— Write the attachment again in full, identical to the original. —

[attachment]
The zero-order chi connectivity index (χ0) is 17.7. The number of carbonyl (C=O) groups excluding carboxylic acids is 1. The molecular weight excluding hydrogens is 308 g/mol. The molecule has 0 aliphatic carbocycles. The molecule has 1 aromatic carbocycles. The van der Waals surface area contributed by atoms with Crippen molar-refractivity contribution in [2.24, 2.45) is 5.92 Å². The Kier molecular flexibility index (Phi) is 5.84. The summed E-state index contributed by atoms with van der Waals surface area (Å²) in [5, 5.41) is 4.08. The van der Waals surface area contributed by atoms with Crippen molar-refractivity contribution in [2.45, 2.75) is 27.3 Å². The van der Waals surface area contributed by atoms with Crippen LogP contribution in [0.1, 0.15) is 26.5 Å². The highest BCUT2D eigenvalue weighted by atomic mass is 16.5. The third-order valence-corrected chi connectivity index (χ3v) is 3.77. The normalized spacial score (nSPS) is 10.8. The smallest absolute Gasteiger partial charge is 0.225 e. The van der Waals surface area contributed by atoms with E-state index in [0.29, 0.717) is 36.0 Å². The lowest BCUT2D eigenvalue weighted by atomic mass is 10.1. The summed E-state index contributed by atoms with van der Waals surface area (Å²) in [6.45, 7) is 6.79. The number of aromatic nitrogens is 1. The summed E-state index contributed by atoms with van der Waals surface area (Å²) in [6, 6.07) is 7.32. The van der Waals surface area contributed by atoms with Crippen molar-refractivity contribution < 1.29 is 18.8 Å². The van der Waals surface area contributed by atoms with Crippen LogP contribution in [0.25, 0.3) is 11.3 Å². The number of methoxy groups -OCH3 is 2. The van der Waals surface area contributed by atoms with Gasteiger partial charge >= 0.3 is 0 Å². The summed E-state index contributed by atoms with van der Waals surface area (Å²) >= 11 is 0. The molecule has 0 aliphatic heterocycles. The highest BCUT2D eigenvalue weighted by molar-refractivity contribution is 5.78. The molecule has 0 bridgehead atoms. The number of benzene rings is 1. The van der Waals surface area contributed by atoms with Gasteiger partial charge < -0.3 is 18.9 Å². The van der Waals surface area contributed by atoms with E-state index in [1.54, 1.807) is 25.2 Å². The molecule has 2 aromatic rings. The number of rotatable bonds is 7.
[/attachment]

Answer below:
The zero-order chi connectivity index (χ0) is 17.7. The number of carbonyl (C=O) groups excluding carboxylic acids is 1. The molecular weight excluding hydrogens is 308 g/mol. The molecule has 0 aliphatic carbocycles. The molecule has 1 aromatic carbocycles. The van der Waals surface area contributed by atoms with Crippen molar-refractivity contribution in [2.24, 2.45) is 5.92 Å². The Kier molecular flexibility index (Phi) is 5.84. The summed E-state index contributed by atoms with van der Waals surface area (Å²) in [5, 5.41) is 4.08. The van der Waals surface area contributed by atoms with Crippen molar-refractivity contribution in [2.45, 2.75) is 27.3 Å². The van der Waals surface area contributed by atoms with Crippen LogP contribution in [0.1, 0.15) is 26.5 Å². The highest BCUT2D eigenvalue weighted by atomic mass is 16.5. The third-order valence-corrected chi connectivity index (χ3v) is 3.77. The normalized spacial score (nSPS) is 10.8. The smallest absolute Gasteiger partial charge is 0.225 e. The van der Waals surface area contributed by atoms with E-state index in [0.29, 0.717) is 36.0 Å². The lowest BCUT2D eigenvalue weighted by atomic mass is 10.1. The summed E-state index contributed by atoms with van der Waals surface area (Å²) in [6.45, 7) is 6.79. The number of aromatic nitrogens is 1. The summed E-state index contributed by atoms with van der Waals surface area (Å²) in [6, 6.07) is 7.32. The van der Waals surface area contributed by atoms with Crippen molar-refractivity contribution < 1.29 is 18.8 Å². The van der Waals surface area contributed by atoms with Crippen LogP contribution in [0.25, 0.3) is 11.3 Å². The number of methoxy groups -OCH3 is 2. The van der Waals surface area contributed by atoms with Gasteiger partial charge >= 0.3 is 0 Å². The summed E-state index contributed by atoms with van der Waals surface area (Å²) >= 11 is 0. The molecule has 0 aliphatic heterocycles. The highest BCUT2D eigenvalue weighted by molar-refractivity contribution is 5.78. The molecule has 0 bridgehead atoms. The number of benzene rings is 1. The van der Waals surface area contributed by atoms with Gasteiger partial charge < -0.3 is 18.9 Å². The van der Waals surface area contributed by atoms with E-state index in [1.54, 1.807) is 25.2 Å². The molecule has 2 aromatic rings. The number of rotatable bonds is 7.